You can dispute the merits of policies debated or even enacted by the U.S. Congress. But, thanks to C-SPAN, there's not munching debating how productive your elected officials are these days. And, thus, how few are likely to suffer from exhaustion.
Or who are the biggest blabbermouths in the House and Senate. In case even reporters who cover Capitol Hill are unsure, the undisputed reality is now revealed.
It's because, in an era in which the press is facilely maligned as purveyor of "fake news," a bastion of cable TV neutrality offers its own year-end scorecard on the House, Senate and White House. It's a feast for reporters — or just your average citizen wondering about his or her elected officials in the capital.
So there's this: "Only 97 measures were enacted into public law, a lower number than the 115 passed two years ago."
And this: "The first year of a new president’s term is a major period for nominations consideration by the Senate. President Trump has submitted fewer nominations and also had fewer approved than previous first term presidents. Trump has had 58 percent of his nominees confirmed (Bush 1989: 84 percent; Clinton 1993: 67 percent; Bush 2001, 76 percent; Obama 2009, 69 percent)."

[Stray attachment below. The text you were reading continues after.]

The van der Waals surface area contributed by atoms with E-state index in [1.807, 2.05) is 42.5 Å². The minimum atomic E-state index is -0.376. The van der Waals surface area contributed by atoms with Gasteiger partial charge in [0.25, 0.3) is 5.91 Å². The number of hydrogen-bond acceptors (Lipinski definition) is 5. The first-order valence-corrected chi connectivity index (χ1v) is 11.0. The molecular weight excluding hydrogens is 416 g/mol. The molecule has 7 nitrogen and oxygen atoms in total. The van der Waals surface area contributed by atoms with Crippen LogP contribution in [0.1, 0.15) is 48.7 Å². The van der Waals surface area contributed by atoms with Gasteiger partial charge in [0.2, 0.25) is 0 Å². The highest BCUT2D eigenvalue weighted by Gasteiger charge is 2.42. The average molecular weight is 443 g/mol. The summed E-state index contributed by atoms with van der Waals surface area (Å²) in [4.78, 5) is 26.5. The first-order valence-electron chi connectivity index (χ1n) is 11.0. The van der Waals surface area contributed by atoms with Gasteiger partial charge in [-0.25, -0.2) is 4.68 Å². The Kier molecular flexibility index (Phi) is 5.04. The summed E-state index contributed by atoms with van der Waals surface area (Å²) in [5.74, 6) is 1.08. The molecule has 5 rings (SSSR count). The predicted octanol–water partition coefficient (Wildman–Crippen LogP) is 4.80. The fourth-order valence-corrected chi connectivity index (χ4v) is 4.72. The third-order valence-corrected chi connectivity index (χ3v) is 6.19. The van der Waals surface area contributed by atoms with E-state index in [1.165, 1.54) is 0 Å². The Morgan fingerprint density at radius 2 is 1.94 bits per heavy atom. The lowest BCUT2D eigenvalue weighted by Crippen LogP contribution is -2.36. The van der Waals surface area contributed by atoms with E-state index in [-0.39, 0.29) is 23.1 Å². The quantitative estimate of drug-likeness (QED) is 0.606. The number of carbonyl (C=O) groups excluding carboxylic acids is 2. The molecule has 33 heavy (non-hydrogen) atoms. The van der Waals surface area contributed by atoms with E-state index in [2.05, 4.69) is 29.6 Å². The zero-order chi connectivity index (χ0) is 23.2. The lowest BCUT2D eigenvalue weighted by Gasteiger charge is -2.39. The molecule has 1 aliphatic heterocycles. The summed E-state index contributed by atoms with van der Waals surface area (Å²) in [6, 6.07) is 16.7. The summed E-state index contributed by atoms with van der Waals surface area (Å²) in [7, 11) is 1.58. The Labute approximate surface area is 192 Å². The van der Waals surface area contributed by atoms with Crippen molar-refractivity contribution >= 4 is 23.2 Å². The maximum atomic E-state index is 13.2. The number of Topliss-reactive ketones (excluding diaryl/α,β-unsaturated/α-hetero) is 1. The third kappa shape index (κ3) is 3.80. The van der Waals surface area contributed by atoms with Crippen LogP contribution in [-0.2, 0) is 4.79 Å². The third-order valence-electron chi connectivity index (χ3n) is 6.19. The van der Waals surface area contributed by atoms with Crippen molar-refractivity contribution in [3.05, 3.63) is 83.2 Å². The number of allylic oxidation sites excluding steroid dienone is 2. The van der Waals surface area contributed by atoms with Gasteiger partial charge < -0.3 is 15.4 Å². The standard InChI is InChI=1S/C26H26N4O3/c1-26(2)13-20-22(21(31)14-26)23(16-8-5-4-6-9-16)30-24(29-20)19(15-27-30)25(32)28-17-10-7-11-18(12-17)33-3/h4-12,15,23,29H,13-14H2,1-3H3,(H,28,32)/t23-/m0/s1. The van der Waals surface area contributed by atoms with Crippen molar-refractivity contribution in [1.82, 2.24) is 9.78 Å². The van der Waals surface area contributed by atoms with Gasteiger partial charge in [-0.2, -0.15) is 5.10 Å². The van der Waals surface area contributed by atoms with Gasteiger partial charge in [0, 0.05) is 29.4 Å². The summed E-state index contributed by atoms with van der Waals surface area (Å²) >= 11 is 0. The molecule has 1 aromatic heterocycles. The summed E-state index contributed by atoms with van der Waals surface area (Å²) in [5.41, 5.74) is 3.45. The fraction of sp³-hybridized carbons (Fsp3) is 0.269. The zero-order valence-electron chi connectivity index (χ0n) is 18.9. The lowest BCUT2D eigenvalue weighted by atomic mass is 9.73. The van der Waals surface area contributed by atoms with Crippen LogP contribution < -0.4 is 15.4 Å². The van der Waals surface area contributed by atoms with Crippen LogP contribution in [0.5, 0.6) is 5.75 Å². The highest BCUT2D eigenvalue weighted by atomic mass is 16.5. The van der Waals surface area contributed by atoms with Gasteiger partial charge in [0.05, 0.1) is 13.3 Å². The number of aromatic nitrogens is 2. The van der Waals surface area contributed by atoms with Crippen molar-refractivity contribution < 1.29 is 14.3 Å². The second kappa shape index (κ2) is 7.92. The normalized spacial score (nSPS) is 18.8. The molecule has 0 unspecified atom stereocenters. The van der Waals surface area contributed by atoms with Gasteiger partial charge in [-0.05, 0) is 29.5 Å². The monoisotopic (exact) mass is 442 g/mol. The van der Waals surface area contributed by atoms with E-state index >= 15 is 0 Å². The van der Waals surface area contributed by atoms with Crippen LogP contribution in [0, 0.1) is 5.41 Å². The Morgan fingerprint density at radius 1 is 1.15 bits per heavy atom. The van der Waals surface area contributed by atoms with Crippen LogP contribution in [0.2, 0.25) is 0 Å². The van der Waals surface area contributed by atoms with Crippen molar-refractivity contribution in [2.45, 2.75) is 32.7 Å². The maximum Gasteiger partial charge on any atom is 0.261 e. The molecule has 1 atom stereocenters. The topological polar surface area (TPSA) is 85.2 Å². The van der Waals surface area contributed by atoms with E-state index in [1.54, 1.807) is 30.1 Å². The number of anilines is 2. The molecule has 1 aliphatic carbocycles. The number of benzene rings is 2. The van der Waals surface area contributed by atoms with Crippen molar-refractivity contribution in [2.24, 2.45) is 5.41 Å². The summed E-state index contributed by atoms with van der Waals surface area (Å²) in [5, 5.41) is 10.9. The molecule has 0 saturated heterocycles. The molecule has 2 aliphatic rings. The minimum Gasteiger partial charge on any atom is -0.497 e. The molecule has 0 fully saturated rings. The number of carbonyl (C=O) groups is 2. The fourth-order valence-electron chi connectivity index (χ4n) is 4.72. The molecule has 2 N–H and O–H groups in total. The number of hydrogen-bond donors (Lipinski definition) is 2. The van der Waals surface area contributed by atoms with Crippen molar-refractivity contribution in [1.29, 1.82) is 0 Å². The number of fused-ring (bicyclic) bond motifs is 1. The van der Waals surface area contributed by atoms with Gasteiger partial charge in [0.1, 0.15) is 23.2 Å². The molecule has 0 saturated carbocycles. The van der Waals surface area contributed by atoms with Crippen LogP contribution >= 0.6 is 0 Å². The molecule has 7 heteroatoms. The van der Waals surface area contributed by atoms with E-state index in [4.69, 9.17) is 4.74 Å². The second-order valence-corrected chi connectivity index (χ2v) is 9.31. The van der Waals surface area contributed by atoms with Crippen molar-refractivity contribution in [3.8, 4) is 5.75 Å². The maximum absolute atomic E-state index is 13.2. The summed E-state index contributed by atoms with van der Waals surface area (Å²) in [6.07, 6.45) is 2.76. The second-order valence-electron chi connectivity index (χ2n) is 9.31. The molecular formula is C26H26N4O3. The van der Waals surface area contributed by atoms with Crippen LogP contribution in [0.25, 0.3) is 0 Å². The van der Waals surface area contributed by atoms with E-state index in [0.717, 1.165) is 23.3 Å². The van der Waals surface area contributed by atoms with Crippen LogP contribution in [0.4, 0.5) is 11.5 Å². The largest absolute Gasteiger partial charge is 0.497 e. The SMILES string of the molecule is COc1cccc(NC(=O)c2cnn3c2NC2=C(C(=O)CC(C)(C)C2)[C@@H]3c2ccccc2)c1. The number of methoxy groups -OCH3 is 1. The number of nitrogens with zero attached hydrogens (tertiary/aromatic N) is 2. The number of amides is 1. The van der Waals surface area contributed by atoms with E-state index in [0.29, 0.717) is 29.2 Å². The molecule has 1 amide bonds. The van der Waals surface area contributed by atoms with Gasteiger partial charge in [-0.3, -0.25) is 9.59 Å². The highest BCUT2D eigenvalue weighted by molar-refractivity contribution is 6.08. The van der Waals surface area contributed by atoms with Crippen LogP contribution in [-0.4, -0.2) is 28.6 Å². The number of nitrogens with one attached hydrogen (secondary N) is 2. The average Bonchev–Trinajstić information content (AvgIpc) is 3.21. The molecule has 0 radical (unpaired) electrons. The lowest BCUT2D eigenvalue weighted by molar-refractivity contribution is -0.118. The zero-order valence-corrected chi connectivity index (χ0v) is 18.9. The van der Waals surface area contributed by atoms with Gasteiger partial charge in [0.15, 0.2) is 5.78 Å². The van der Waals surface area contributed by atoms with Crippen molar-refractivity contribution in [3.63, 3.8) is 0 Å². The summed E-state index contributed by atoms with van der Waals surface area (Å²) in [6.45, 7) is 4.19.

Oh, here's one metric on productivity: "The number of hours that the House and Senate were in session continues to decline."
And, "Other than nominations, the workload numbers are similar to previous several years, but much lower than 10 years ago."
Indeed, the House was in session 787 hours in 2017, with the Senate in session 1,045 hours. By comparison, just 10 years earlier the House worked 1,491 hours, while the Senate was in session 1,396 hours. Here's a handy chart you can click on to get all such comparisons dating to 1988.
The data comes via Robert Browning, a Purdue University professor of political science and communications who oversees the C-SPAN Archives located on the West Lafayette, Indiana, campus. He's its executive director.
When it comes to media hogs — defined as who speaks most often on the floor of the House and Senate — C-SPAN offers a tale of the tape.
In the House, the leaders are Pennsylvania Republican Glenn "G.T." Thompson (122 days), Texas Democrat Sheila Jackson Lee (115), Texas Republican Ted Poe (100), Florida Republican Ileana Ros-Lehtinen (81) and Ohio Democrat Marcy Kaptur (74). Here's a larger breakdown.
In the Senate, it's no real surprise: Senate Majority Leader Mitch McConnell of Kentucky (147 days) and Democratic leader Chuck Schumer (141) lead the way. They're followed by Texas Republican John Cornyn (109), No. 2 Democrat Dick Durbin of Illinois (94), Oregon Democrat Jeff Merkley (59) and Utah Republican Orrin Hatch (59). Here, too, is a look at the most garrulous in the Senate.
Now, if you want to know as much about Congress as any reporter — maybe even more — and you've got time to spare, here's the feast of C-SPAN data.
As for what Browning, an expert of experts, himself thinks, I asked what, if anything, surprises him.
"One is the slowness in getting the Trump nominations through despite the fact that his party controls the Senate and the threshold is only 50 votes," he says. "The process has been very slow."
"Second, the Congress is really doing less in total measures passed. Also, what the data don't show in number of days is how many pro forma sessions there are. So, the number of days they met is deceiving. The hours are a better measure."